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Gag order issued, documents unsealed in Peterson case

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Gag order issued, documents unsealed in Peterson case

  • The judge justified the gag order because of the publicity generated by the case; and reporters have been denied access to their own wiretapped conversations with Scott Peterson.

June 16, 2003 — Three separate rulings issued June 12 will affect the information disclosure in the Scott Peterson murder case.

A gag order imposed by Superior Court Judge Al Girolami prohibits attorneys, law enforcement officials, and others involved in the case from speaking publicly about most aspects of the trial.

Girolami issued the protective order in response due to the “massive” pre-trial publicity generated by the case, he wrote in his ruling. “If this case were to proceed to trial without a Protective Order in place until shortly before jury selection, all the statements by the witnesses, all of the rumors and gossip would be rehashed shortly before trial thereby making it extremely difficult to select a fair and impartial jury.”

Girolami wrote that alternatives to a gag order, such as a change of venue or a more extensive jury selection process, were considered, but were deemed ineffective.

Attorneys for both parties have been reminded of their responsibilities under California rules of professional conduct, but information continues to be leaked to the media, Girolami said.

The gag order will probably not “turn down the volume of media disclosure,” said Terry Francke, general counsel for the California First Amendment Coalition. It may even have the opposite effect, he added. Media outlets who have lost access to authoritative information may rely on less reliable sources unaffected by the order.

“The rumor mill becomes more hungry to the extent the official record dries up,” Francke said.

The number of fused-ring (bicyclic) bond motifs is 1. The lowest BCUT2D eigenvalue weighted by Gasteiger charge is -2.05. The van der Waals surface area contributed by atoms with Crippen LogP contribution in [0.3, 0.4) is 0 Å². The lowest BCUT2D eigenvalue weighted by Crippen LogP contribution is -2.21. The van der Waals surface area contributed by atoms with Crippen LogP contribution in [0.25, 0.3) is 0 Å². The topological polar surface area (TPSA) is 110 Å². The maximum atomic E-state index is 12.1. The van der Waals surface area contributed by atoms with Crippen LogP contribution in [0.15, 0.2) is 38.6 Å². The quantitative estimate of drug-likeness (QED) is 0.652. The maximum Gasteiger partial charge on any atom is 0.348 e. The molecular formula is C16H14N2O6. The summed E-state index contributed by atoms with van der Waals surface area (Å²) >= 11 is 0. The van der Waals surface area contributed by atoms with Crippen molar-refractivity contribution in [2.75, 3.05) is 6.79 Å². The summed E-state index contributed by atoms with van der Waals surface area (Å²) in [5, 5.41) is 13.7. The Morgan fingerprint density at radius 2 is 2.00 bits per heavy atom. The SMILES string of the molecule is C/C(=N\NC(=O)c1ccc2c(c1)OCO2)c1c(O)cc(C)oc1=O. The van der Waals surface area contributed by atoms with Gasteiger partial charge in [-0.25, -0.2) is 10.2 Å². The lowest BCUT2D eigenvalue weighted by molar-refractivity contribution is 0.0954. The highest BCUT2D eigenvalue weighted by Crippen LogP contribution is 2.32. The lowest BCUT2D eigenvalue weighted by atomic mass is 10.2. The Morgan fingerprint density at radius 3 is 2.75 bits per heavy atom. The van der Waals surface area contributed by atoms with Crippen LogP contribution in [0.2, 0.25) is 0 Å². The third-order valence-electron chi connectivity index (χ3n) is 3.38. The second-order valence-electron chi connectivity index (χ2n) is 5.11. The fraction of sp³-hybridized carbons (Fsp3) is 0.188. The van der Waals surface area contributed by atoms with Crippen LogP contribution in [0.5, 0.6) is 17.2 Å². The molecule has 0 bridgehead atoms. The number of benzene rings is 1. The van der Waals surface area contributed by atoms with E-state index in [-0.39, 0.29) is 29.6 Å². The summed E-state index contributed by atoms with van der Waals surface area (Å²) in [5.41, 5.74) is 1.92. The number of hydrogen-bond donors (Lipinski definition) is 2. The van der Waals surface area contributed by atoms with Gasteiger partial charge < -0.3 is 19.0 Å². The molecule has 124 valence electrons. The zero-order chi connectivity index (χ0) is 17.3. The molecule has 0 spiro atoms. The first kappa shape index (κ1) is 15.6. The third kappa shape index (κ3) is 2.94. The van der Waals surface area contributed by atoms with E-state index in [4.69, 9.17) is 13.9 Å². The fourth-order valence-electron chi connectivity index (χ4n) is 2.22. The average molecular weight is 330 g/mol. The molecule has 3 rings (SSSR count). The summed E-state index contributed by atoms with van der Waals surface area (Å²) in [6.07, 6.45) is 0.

In a decision with opposite consequences, Judge Roger Beauchesne unsealed eight pre-arrest search warrants. Beauchesne stayed the order pending an appeal.

In his decision to release the search warrants, Beauchesne wrote that high media coverage is not enough to justify sealed records. He cited a “change in circumstances” as the primary reason for unsealing the records at this time.

Prior to Peterson’s arrest, the court denied The Modesto Bee’s request to see the warrants. A court of appeals upheld the decision but noted that a party could request the documents at “another time in the future.”

At the time, sealing the records kept possible suspects from knowing about the investigation, Beauchesne wrote. Because Peterson has been arrested and there appear to be no other suspects, the same threat does not exist.

A third ruling, handed down by a district court of appeal in Fresno, denied reporters access to recorded conversations between themselves and Peterson that were gathered by law enforcement officials who tapped Peterson’s phone prior to his arrest, the Modesto Bee reported.

(People v. Peterson: Media Counsel, Charity Kenyon, Riegels Campos & Kenyon LLP, Sacramento; In re Eight Sealed Search Warrants, Affidavits and Returns — Laci Peterson Investigation: Media Counsel, Charity Kenyon, Riegels Campos & Kenyon LLP, Sacramento; Hernandez et al v. People et al: Media Counsel, Rochelle Wilcox, Davis Wright Tremaine LLP, Los Angeles) EH

© 2003 The Reporters Committee for Freedom of the Press

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